Pariyan is constantly harassed and humiliated by Jo’s father, Shankaralingam, and the henchman whom Jo’s father hires who make it their job to kill people who break the norms of caste. Even Pariyan’s father, who dances for a livelihood, is inhumanly harassed and humiliated by Shankaralingam. The chain of harassment and humiliation continues. For what? Just because two people from different castes are in love. In caste society, a widely shared outlook is that love is a crime and hate is a norm. However, Pariyan, the Dalit man, knows hatred cannot be eradicated by more hatred or revenge. He knows all too well that only if a hater is made to realise how ‘his hate’ is slowly decaying him will hatred get eradicated.
Hate as a desire outlives the human body. Pariyan feels the pain of the persecution by upper caste people for the beautiful act of love. He protects himself from the henchman by fighting resolutely. The insults meted out to him (and his father) flashed before his eyes all the time. He cannot forget these incidents. His spirit of pursuing his dream in caste society is now in danger. He could easily resort to violence and feel the satisfaction of killing those who have humiliated him. But remember: he has made love a conscious choice to mould his future. Nor does he appear weak against the goons sent by Jo’s father. He fights hard, and after the fighting is over, he conveys to them the futility of their fight and the reasons why upper castes tend to fight.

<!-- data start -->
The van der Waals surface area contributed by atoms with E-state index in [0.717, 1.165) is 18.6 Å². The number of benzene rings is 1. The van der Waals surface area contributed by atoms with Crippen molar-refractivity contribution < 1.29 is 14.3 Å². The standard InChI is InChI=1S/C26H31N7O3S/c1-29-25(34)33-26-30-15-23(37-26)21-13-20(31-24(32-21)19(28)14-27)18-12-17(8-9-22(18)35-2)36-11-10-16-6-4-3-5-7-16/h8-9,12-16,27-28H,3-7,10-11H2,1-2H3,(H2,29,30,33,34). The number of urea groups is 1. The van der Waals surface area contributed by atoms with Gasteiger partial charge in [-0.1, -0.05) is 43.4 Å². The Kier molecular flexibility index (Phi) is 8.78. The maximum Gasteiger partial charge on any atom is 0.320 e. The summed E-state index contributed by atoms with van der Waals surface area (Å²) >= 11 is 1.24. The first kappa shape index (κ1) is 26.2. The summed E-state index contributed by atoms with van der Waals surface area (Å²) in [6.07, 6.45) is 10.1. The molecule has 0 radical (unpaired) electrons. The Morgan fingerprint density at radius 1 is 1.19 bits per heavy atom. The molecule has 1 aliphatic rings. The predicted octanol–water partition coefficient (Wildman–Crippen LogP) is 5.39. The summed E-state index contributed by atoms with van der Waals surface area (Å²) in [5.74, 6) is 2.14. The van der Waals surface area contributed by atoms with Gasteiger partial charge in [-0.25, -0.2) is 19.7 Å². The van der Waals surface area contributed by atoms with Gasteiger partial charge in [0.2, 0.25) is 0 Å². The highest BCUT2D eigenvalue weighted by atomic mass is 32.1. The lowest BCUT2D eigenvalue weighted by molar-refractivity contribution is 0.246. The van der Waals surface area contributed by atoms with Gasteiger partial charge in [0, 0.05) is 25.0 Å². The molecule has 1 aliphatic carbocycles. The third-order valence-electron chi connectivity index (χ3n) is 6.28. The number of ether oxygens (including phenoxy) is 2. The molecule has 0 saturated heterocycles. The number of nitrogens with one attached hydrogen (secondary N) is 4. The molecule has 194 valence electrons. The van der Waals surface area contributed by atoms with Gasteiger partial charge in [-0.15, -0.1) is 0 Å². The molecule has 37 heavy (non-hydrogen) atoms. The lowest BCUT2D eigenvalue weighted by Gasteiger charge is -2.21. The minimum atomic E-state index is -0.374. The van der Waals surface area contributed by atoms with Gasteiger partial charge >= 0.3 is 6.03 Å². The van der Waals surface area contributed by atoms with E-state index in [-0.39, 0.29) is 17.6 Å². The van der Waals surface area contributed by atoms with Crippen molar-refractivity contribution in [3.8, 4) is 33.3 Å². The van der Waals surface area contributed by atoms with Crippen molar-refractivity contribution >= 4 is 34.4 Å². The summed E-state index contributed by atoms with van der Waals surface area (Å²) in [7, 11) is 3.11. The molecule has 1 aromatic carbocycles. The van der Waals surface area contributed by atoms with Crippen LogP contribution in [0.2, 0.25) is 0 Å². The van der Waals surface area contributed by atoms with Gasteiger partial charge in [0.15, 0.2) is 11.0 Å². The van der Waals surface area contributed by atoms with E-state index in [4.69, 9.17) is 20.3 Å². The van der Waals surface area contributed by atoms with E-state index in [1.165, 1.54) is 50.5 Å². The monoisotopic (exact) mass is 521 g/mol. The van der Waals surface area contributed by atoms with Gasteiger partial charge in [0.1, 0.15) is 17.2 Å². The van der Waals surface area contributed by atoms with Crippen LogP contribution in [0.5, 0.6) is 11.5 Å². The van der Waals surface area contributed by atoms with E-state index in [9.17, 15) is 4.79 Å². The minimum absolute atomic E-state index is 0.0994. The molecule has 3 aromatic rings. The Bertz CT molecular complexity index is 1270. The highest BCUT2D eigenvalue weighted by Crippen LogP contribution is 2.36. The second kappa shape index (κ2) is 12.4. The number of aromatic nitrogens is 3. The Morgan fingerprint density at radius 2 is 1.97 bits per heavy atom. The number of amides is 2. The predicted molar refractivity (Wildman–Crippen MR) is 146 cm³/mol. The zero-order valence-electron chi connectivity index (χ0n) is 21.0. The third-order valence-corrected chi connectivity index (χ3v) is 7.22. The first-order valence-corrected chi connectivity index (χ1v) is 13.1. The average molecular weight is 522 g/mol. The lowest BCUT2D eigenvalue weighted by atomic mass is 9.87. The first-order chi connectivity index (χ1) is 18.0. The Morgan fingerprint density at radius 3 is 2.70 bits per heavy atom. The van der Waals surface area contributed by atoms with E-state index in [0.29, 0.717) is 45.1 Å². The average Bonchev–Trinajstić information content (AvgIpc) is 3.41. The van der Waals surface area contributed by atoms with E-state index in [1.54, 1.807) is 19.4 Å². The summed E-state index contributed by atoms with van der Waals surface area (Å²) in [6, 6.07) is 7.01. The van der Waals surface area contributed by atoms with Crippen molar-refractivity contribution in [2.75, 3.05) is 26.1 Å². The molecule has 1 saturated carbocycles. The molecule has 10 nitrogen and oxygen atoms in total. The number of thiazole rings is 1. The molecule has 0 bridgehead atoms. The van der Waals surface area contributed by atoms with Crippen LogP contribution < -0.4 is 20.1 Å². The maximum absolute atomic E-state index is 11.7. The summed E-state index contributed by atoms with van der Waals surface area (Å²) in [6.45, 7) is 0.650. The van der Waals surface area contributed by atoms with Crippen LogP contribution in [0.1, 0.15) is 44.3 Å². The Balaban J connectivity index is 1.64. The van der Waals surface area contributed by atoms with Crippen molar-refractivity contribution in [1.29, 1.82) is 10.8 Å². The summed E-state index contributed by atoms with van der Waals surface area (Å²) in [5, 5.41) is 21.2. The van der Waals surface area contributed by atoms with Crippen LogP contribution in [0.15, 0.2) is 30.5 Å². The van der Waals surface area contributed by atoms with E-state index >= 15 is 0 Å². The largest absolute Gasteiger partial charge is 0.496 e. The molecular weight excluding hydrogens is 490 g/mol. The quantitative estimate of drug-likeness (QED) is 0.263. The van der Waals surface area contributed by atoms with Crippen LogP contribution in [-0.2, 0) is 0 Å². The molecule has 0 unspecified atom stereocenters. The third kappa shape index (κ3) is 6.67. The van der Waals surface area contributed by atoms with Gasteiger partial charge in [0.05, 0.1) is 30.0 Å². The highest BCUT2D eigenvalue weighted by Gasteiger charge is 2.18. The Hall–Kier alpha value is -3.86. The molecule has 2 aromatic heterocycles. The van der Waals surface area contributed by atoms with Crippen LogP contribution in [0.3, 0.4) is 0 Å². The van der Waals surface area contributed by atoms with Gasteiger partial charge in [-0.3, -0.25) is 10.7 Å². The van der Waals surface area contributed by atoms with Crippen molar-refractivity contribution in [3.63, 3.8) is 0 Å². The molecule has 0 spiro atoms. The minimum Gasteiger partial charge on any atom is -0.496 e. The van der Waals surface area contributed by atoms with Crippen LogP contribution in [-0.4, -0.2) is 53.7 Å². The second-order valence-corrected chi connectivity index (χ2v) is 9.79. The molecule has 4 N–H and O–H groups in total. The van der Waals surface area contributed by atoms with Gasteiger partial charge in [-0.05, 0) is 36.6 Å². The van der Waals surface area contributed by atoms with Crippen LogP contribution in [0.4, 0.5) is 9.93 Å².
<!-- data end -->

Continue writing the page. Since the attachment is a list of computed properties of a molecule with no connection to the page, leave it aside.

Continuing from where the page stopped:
More importantly, Pariyan does not kill. He ensures he does not become violent and cruel like them. He chooses dialogue; to converse, communicate, and begin a new inning in caste society. Jo brings her father to college, where they meet Pariyan. When she leaves to get tea, her father apologies, telling Pariyan, “We can see...we do not know what will happen in the future”, signalling his relationship with Jo. Pariyan responds, “As long as you remain the same and expect me to remain a dog, nothing will change.”
Pariyan shows remarkable clarity about who needs to do what to change caste society. He is resolute, not weak because he knows the role of love in his life. It is to provide him with an experience of equality: for himself, the person who loves him and whom he loves back.
A Dalit man acquires the best possible mature position from which to assert his politics and his vision for life in its entirety.
In All About Love, Bell Hooks says, “When we understand love as the will to nurture our own and another’s spiritual growth, it becomes clear that we cannot claim to love if we are hurtful and abusive.” So Pariyan cannot afford to be what others were to him: insensitive, indifferent, silently cruel. He chooses to rise above his temporary reactions. He decides to walk on the path of love. Pariyan becomes a personification of the thousands of Dalit men who, despite being humiliated by caste society in life, literature and art, chose to rise above their temporary intentions to react, seek revenge and retaliate violently.
They chose to love because they did not want Brahmanical patriarchy to continue the mental destruction of people to continue in caste society. To those who know the number of atrocities, even murders, of Dalit men for having loved upper-caste women, Pariyan’s choice to love unflinchingly is no less than a revolt. Love is a revolt in a land where hate is an everyday norm.
The author is a poet, translator and founder of Panther’s Paw Publication, an anti-caste publishing house. He is pursuing a PhD at the Tata Institute of Social Sciences, Mumbai. The views are personal.